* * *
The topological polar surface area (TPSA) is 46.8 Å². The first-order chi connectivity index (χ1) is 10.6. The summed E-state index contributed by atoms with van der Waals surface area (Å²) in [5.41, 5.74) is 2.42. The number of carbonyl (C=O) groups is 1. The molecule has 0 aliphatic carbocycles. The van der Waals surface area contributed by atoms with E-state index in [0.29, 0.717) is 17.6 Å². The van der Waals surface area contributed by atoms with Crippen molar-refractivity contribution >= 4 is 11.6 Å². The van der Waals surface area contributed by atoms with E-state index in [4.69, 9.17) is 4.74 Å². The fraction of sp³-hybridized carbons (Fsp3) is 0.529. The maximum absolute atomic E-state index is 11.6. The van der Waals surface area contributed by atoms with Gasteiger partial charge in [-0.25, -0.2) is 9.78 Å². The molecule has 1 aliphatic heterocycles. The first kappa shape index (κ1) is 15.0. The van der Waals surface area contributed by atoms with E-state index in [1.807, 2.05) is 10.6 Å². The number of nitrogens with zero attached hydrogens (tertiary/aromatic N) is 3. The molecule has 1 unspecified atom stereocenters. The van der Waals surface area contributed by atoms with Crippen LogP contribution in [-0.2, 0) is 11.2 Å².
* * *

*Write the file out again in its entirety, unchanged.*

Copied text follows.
The topological polar surface area (TPSA) is 46.8 Å². The first-order chi connectivity index (χ1) is 10.6. The summed E-state index contributed by atoms with van der Waals surface area (Å²) in [5.41, 5.74) is 2.42. The number of carbonyl (C=O) groups is 1. The molecule has 0 aliphatic carbocycles. The van der Waals surface area contributed by atoms with E-state index in [0.29, 0.717) is 17.6 Å². The van der Waals surface area contributed by atoms with Crippen molar-refractivity contribution >= 4 is 11.6 Å². The van der Waals surface area contributed by atoms with E-state index in [4.69, 9.17) is 4.74 Å². The fraction of sp³-hybridized carbons (Fsp3) is 0.529. The maximum absolute atomic E-state index is 11.6. The van der Waals surface area contributed by atoms with Gasteiger partial charge in [-0.25, -0.2) is 9.78 Å². The molecule has 1 aliphatic heterocycles. The first kappa shape index (κ1) is 15.0. The van der Waals surface area contributed by atoms with E-state index in [1.807, 2.05) is 10.6 Å². The number of nitrogens with zero attached hydrogens (tertiary/aromatic N) is 3. The molecule has 1 unspecified atom stereocenters. The van der Waals surface area contributed by atoms with Crippen LogP contribution in [-0.2, 0) is 11.2 Å².